Hallmark Lets Consumers Design Cards In Competition
The card designs are the work of 10 finalists in Hallmark Cards' first themed-card competition. Consumers had two weeks last month to log into Hallmark.com/you and share their card designs, inspired by the company's partnership with (Product) Red--a non-profit initiative founded by U2's Bono, aimed at eliminating AIDS in Africa. Hallmark and Red judged the entries based on theme and creativity, along with the ability to use the design for multiple occasions.
Hallmark will award the winner who receives the most votes $2,250 and plans to match that amount in a contribution to Red's Global Fund. Voting concludes Jan. 10, with the winning card announced the following day. The card will sell online for one year. All 10 winning designs go on sale online from Dec. 28 through February. The card company will print and ship the cards. A portion of the proceeds from every sale go toward the Global Red Fund.
Maureen Dilger, Hallmark product manager, who declined to reveal the number of entries received, says e-mail submissions were received from 39 states. "Entries for the first competition were limited to United States residents, but that's likely to change in the future," she says. "Red has an international following, and we really need to open the competition to submissions worldwide."
Red quietly promoted the contest on its Facebook and MySpace pages. Hallmark plans to market the finalists' cards through e-mail blasts, ads on its eCard page, and possibility through Gold Crown partners. "We also are talking with finalists about participating in special card-signings in their local markets," Dilger says.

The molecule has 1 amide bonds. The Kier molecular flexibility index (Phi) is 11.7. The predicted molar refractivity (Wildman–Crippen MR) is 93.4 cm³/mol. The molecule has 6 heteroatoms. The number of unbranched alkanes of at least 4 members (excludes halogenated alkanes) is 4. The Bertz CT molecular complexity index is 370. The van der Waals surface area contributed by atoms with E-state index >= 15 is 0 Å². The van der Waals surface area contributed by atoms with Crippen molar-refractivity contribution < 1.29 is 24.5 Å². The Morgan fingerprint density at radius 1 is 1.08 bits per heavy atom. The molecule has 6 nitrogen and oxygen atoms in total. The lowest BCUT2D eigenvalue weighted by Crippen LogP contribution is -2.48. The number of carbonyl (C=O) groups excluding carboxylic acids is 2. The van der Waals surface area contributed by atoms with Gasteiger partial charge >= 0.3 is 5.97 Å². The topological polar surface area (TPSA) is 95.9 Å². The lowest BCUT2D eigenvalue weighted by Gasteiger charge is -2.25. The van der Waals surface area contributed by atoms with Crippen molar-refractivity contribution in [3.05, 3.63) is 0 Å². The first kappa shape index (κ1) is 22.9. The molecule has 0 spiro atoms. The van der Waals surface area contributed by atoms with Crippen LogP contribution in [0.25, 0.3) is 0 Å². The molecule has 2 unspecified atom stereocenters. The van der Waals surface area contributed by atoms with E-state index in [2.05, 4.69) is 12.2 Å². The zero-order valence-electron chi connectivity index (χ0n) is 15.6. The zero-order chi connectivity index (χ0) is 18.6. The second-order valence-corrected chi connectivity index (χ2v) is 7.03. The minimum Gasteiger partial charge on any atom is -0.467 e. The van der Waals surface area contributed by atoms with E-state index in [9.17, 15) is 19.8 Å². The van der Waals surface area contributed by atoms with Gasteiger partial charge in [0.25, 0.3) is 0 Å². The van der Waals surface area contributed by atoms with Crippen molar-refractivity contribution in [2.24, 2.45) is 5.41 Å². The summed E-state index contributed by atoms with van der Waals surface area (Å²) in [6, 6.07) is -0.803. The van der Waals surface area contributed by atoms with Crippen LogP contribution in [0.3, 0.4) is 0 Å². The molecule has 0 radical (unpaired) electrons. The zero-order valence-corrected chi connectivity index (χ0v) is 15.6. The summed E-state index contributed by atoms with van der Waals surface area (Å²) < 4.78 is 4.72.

Hallmark plans to hold multiple competitions next year. In January, artists, photographers and pet enthusiasts will have an opportunity to submit their funniest pet photos with a birthday sentiment in the "Your Pets" competition. Those interested in learning more before entering can visit Hallmark.com/you.
Companies and advertising agencies will continue to build off consumer ideas. "[Futurist] Alvin Toffler's original view of consumers acting as producers for advertising and marketing has been hijacked, kidnapped and warped," says William Cook, senior vice president/research and standards for the Advertising Research Foundation, New York. "He was dead-on, and technology will propel that vision even farther. The ease of creating and sharing will only increase."
The Internet has played a big role in consumer participation. Similar to mashups that require creators to take small pieces of online media and squish them together to form an idea posted on a Web site, consumers will start to see their creativity put to use in manufacturing physical items, too, such as clothing and other consumer goods. Cook says we'll begin to see more consumer-created products, and smart marketers will try to figure out how to use it as a research tool and as a source to fuel creative ideas.